AU Students Struggle To Balance School And Family
A recent poll on the AUSU front page presented some intriguing results about the pressures faced by AU students. The question was simple: What is the single greatest barrier to getting a university degree?
One could easily anticipate the replies would mostly centre on the cost of education, difficulties with the student loans system, or other financial concerns. As expected, 42% did cite high tuition as the number one factor preventing students from obtaining a degree, but what was surprising was the number who said their greatest barrier is prioritizing education against family needs (15.6%).
Maybe this should not have been unexpected. After all, AU has a larger percentage of women than most universities, and a much larger percentage of “adult” students with family responsibilities. As the expected caretakers of children, women often find it difficult to prioritize their own development and well being, often opting to instead put off personal interests until their children are older. While the survey did not ask for the gender of the respondent, I suspect that those who selected the family priorities response were primarily female or single parents. While men are often comfortable retreating to a home office for the evening with an admonition that they are working and mustn’t be disturbed, women often say that they feel guilty about closing the door to their children for a while. One woman told me that she felt bad if her husband came home and dinner was not ready, because he had been working all day and she had been at home. This woman was taking a full five course load at AU, but did not consider her school work to be a valid excuse for being busy all day. It’s unlikely this would be the case had she been studying on a university campus. Therefore, it’s possible that one disadvantage of AU is that people find it harder to justify their time spent studying.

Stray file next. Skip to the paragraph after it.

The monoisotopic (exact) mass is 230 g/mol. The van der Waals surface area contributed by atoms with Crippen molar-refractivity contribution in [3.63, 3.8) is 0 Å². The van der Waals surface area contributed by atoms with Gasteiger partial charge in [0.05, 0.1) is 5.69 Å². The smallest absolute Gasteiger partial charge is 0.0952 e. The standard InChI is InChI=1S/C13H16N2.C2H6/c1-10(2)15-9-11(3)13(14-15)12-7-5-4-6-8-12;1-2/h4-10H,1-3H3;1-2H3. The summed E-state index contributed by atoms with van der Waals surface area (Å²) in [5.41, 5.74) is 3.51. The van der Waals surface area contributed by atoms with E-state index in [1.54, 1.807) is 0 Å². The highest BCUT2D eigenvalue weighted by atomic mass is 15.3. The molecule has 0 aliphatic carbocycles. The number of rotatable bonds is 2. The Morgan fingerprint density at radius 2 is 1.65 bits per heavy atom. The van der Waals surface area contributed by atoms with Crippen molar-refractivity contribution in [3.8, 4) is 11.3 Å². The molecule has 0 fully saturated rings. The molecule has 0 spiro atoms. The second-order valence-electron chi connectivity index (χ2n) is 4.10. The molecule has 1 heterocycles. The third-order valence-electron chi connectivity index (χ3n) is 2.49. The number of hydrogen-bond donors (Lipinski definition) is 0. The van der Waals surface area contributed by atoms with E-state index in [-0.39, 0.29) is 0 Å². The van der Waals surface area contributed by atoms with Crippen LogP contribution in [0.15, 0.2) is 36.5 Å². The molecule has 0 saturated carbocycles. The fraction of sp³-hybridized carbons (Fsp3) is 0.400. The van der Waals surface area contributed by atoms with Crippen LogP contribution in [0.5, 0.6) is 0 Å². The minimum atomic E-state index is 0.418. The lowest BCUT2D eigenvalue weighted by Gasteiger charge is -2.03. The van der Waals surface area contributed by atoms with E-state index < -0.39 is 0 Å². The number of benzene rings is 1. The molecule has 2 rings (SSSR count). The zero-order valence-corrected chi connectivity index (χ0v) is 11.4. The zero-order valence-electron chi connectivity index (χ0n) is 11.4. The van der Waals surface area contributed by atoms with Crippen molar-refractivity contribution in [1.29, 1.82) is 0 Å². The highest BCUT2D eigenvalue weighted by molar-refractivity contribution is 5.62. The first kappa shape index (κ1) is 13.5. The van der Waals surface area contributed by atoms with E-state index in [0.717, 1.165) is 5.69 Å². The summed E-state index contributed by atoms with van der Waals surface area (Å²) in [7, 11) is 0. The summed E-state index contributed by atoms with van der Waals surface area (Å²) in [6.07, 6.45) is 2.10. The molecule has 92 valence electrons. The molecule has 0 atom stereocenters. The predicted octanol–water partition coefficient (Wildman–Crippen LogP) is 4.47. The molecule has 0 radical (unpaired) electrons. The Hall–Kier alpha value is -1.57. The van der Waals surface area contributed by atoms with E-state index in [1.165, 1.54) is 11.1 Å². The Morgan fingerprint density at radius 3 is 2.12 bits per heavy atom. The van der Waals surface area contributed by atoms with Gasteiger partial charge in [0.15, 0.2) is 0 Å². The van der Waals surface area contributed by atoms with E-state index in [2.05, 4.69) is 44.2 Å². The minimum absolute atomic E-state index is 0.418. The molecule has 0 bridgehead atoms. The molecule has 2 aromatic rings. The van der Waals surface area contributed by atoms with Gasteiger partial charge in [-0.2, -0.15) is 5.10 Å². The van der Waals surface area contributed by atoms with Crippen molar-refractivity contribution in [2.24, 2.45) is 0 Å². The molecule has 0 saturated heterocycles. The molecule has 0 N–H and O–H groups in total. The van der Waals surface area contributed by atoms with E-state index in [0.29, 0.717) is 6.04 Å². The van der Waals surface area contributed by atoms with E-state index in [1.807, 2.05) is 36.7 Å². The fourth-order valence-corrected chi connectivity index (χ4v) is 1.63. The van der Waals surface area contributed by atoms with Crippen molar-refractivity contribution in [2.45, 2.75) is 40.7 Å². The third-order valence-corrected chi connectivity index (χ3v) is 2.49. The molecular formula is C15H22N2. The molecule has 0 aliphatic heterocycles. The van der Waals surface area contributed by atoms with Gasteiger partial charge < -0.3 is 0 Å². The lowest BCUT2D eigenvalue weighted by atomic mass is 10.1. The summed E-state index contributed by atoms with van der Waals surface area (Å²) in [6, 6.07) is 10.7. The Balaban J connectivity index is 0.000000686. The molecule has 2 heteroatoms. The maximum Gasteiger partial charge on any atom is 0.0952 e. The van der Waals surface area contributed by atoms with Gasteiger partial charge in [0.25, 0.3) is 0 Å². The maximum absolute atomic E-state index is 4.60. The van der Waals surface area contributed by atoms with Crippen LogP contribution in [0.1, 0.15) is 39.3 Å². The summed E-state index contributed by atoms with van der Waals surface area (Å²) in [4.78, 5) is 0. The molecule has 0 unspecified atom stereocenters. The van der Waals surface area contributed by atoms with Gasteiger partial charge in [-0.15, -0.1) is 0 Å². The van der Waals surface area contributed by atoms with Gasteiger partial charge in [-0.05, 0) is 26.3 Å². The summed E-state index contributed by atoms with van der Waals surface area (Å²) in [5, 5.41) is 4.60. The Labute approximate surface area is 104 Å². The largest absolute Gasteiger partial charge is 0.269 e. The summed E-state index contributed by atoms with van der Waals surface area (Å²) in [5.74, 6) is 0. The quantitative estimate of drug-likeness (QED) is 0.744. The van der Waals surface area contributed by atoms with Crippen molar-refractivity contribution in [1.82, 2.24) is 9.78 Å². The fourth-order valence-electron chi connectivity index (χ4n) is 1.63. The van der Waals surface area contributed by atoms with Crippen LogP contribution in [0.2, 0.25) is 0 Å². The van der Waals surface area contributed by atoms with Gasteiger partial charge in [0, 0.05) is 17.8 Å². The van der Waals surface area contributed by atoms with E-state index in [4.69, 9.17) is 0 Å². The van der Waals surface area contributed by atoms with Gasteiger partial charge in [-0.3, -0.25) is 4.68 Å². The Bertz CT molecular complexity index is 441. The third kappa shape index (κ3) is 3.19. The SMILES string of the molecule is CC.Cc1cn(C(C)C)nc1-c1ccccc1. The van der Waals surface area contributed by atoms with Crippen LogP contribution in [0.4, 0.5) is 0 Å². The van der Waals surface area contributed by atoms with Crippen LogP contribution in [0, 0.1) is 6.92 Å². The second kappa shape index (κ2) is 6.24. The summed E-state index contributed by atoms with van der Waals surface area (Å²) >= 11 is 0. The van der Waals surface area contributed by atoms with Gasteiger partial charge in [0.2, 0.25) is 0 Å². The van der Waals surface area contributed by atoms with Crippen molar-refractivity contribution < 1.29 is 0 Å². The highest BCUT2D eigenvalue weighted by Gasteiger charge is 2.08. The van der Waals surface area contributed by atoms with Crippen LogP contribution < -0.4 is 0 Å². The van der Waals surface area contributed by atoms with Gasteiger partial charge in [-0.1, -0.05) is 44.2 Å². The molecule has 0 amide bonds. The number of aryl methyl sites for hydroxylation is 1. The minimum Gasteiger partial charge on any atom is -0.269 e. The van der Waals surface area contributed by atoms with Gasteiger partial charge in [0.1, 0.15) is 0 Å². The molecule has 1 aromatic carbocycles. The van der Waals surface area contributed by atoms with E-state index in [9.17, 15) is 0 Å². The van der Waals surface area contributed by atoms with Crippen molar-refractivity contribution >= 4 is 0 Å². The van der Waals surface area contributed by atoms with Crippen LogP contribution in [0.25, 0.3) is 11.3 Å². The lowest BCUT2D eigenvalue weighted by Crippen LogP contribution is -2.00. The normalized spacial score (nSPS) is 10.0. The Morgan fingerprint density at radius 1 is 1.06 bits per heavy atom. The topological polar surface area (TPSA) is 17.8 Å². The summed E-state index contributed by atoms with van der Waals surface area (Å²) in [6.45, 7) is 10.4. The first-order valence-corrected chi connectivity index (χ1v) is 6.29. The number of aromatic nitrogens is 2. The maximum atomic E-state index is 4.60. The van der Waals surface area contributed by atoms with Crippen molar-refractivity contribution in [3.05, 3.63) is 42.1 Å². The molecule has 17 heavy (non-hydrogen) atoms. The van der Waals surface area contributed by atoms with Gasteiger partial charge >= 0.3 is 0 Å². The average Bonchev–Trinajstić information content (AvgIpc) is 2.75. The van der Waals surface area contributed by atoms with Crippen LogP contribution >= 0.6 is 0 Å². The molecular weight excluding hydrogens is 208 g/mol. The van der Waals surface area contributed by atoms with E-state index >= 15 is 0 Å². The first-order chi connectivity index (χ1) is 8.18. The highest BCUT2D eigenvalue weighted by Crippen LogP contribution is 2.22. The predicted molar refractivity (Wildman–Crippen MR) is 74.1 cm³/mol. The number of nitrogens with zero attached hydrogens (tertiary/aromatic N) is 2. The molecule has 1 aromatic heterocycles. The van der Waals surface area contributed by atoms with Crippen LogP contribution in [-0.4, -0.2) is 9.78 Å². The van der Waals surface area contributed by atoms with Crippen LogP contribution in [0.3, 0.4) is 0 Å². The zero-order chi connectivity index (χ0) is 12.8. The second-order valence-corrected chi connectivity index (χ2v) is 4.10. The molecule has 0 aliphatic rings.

Also of interest was the response that received the second highest number of votes: procrastination, which was cited as the greatest barrier to a university degree by just under 22%. Again, this problem seems endemic to AU and the distance education study format. The results beg the question of whether AU should be putting more resources in to researching ways to keep in touch with students, to keep them on track and reminded of their course responsibilities. Many complain that they never hear a peep from AU or their tutors if they do not initiate the contact.
Clearly AU students are motivated individuals who place a priority on improving their lives. They have proven this by enrolling in university studies. It is just as clear that AU students take their studies very seriously — no one shells out upwards of $550 per course (over $20,000 for a four year degree for tuition alone) on a whim and without the intention of completing the work. Nevertheless, an alarming number of AU students are allowing courses to expire unfinished, or purchasing the maximum number of extensions to allow for enough time to complete the course (which, invariably, is completed in a mad dash over the last two to four weeks).
The message for those who are struggling to balance home and school responsibilities, or who find themselves constantly putting off their course work, is that you are not alone. The cure is to remember that your studies are work–important, life-changing work–and a massive expenditure that promises significant benefits if you complete your studies. If you are looking for a New Year’s resolution, here it is: Prioritize yourself! Your family will reap the benefits of the new, improved, higher-earning you. Happy holidays everyone.